The Desert. The Dust. The Drive. The Cowboy
I love to walk. And not just a little. I have ‘steps’ to get in (if you are checking ‘yours’ now, you get it). But my days best lived are when I choose to walkabout. I wake to my early morning pace with my “peeps.” And about every 72 hours, I begin to yearn for a trail to explore. I embrace each and every step of what becomes a journey, taking in what Mother Nature has put out. For that moment, I am free. Thomas Jefferson said, “…Habituate yourself to walk very far.” And so I have; from the historic streets downtown to the surrounding red cliffs and canyons in between. What I glean most from walking is best worded by naturalist and author, John Muir: “I only went out for a walk and finally concluded to stay out till sundown, for going out, I found, was really going in.”
Walking is a way of connection for me… to the earth, to my health, to my friends, and to my soul. I use my feet as my form of transportation whenever I can. Not too long ago I headed out from my house to pick up my car from a service center. I walked along some of our city’s busiest streets. I found a sense of empowerment by not being in a car racing to the next red light. Despite all of the traffic noise I oddly felt alone. There was no one else walking in sight. It was just me and a few head of cattle dotting the sporadic parcels of farm land that remain nestled between homes and buildings. The noise level faded as I visualized the streets before pavement, the views before buildings, the hillsides before homes, and the horses before cars. There was an emptiness in thinking about industrial evolution and the many things that a growing community loses in spite of the benefits. The signs that reflected an era when the streets were bustling with people and the cowboys rode in on their horses have been replaced as has the culture from only a century ago.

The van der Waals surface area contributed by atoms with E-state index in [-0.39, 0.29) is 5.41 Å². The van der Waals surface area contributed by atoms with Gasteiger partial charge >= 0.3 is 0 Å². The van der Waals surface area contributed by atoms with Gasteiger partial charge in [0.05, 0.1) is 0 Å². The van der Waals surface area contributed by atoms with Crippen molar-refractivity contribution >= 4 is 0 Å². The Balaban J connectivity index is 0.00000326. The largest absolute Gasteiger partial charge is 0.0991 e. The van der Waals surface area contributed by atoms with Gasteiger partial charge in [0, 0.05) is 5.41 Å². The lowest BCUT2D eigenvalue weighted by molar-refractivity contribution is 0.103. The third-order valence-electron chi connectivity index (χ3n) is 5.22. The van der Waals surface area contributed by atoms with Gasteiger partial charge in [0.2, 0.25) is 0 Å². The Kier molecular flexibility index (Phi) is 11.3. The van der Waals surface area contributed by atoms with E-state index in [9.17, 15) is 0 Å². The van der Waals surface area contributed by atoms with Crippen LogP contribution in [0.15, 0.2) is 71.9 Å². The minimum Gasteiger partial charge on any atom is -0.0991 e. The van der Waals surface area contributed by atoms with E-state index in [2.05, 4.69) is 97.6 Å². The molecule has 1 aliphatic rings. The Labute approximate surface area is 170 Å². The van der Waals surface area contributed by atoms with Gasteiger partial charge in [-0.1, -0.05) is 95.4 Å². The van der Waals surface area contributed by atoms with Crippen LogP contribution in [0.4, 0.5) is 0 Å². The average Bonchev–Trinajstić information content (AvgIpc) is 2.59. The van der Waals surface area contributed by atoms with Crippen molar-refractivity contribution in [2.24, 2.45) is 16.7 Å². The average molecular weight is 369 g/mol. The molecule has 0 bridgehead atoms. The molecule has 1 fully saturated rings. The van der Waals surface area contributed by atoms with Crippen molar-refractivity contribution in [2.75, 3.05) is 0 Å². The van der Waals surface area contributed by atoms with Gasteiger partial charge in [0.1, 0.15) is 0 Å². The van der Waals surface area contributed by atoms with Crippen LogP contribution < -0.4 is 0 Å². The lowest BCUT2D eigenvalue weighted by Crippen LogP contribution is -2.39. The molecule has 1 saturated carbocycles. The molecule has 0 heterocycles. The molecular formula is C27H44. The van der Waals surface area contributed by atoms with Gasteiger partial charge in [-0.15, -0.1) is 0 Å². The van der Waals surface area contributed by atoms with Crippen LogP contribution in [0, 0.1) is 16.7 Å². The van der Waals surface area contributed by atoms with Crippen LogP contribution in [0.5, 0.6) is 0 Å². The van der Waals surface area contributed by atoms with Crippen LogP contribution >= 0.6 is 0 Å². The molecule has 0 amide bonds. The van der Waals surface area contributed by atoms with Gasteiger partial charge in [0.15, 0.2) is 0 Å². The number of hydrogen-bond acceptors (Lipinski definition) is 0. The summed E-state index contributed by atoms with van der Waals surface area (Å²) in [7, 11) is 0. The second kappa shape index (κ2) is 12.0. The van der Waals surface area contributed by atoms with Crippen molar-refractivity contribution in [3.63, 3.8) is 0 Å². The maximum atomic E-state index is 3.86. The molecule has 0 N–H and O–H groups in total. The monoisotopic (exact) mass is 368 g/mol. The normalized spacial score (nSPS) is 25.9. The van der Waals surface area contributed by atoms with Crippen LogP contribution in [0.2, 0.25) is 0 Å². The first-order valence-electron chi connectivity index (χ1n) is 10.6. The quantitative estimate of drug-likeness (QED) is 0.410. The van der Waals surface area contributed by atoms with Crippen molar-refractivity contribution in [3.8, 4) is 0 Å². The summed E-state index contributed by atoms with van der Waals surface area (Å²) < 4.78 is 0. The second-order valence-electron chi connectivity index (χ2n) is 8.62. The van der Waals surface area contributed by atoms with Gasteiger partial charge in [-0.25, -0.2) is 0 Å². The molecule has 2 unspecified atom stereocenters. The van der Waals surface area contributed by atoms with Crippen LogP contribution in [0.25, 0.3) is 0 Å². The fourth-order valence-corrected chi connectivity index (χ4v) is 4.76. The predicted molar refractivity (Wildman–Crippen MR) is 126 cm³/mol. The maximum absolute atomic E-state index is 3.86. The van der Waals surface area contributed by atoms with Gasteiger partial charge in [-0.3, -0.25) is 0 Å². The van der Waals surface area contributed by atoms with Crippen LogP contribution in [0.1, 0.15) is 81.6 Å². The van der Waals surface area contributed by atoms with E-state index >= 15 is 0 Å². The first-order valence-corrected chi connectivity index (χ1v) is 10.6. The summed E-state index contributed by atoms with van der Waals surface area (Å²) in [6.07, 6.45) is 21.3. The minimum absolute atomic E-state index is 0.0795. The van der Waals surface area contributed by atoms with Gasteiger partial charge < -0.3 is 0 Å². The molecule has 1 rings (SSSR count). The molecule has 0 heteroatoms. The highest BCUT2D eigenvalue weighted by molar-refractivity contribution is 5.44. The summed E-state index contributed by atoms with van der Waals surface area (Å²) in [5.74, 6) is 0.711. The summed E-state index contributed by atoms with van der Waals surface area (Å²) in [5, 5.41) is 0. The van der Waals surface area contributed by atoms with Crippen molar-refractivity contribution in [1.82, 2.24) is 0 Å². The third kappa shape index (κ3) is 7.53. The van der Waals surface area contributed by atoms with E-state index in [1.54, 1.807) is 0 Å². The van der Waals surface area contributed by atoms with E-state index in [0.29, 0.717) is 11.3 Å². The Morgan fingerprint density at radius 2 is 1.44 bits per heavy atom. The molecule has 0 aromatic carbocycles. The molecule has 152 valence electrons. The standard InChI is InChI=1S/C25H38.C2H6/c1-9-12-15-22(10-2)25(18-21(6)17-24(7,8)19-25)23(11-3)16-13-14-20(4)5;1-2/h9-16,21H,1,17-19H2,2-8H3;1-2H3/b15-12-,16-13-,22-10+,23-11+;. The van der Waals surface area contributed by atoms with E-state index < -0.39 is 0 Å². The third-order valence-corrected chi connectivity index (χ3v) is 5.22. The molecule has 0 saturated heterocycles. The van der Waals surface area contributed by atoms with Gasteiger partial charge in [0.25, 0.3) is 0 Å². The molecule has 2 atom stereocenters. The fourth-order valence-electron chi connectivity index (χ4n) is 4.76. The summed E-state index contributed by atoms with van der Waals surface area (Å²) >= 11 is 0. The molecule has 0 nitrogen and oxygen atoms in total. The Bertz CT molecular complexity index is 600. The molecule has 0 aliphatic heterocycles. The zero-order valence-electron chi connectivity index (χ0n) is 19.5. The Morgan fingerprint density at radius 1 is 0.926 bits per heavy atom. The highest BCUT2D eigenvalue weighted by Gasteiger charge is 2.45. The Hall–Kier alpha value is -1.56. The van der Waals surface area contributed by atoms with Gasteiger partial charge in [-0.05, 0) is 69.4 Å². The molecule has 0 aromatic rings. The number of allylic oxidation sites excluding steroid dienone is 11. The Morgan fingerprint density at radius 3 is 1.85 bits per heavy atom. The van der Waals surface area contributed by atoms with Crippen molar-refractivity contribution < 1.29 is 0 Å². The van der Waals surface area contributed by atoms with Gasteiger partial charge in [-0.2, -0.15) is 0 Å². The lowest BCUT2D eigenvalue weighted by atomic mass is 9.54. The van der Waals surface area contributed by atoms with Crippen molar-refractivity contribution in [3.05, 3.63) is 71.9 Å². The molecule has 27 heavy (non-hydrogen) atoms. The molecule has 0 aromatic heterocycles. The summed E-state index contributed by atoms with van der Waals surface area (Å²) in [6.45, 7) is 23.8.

The invitation to join southern Utah cowboy, Brent Prince and “the crew” for a dutch oven dinner was far too good to resist. It was a chilly spring afternoon atop Little Mountain. Looking down, the green fields surrounded by the stoic lush trees conveyed the country setting that was once similar to the downtown area where I reside. “The crew,” as Brent refers to his friends, consists of a group of industrious horsemen (and a few women) who, by virtue of their passion for sustaining the cowboy way of life, share an undeniable kinetic energy that was just plain easy to fit into. I listened intently as we sat around the campfire. They reveled in the stories of their horseback riding excursions into the wilderness. They recalled some of the cattle drives they’ve been on, helping out their fellow rancher friends. The laughter was grand. The comradery was sincere. The need to roam drives these men back into their saddles. Even I, a hippie of sorts, felt connected to the crew because of our shared need to be free, whether on two feet or four.
No vision of the American West is complete without the cowboy. His Golden Era was short (1866 to 1886) but the culture was indelible. He was hardworking, honest, and a true survivor. Despite Hollywood’s depiction, skilled horsemen were culturally diverse; one cowboy out of every four was black, and one out of every four was said to be Mexican. And then there were the Indian cowboys. These men rode the range together and drove cattle across some of the most barren but beautiful lands of the desert. Etched Magazine takes our Travel Issue on the road to the places where the Native Americans lived and the cowboy barely survived. From the scenic routes to the ‘remotely located’, the pages of Etched reflect the past fused to the present through history, music, art, and the love of a lifestyle.
I continue to ‘get my steps in’ along the busy city streets but now take the time to stop and chat with the cows. I’m cherishing what signs remain left from the settlers of the area. I appreciate the new development and businesses that have allowed so many to partake of life in the southwest. Sometimes I still get a little sad by what has been lost through growth. But I walk. And I think. Then I walk some more. Comedian, Ellen DeGeneres talked about her grandmother who also loves to walk. She says,“My grandmother started walking five miles a day when she was sixty. She’s ninety-seven now, and we don’t know where the hell she is.” If only I could live so long and wander so freely! May we all keep moving, in one direction or another, without losing sight of where we’ve come from.
Darci - Editor in Chief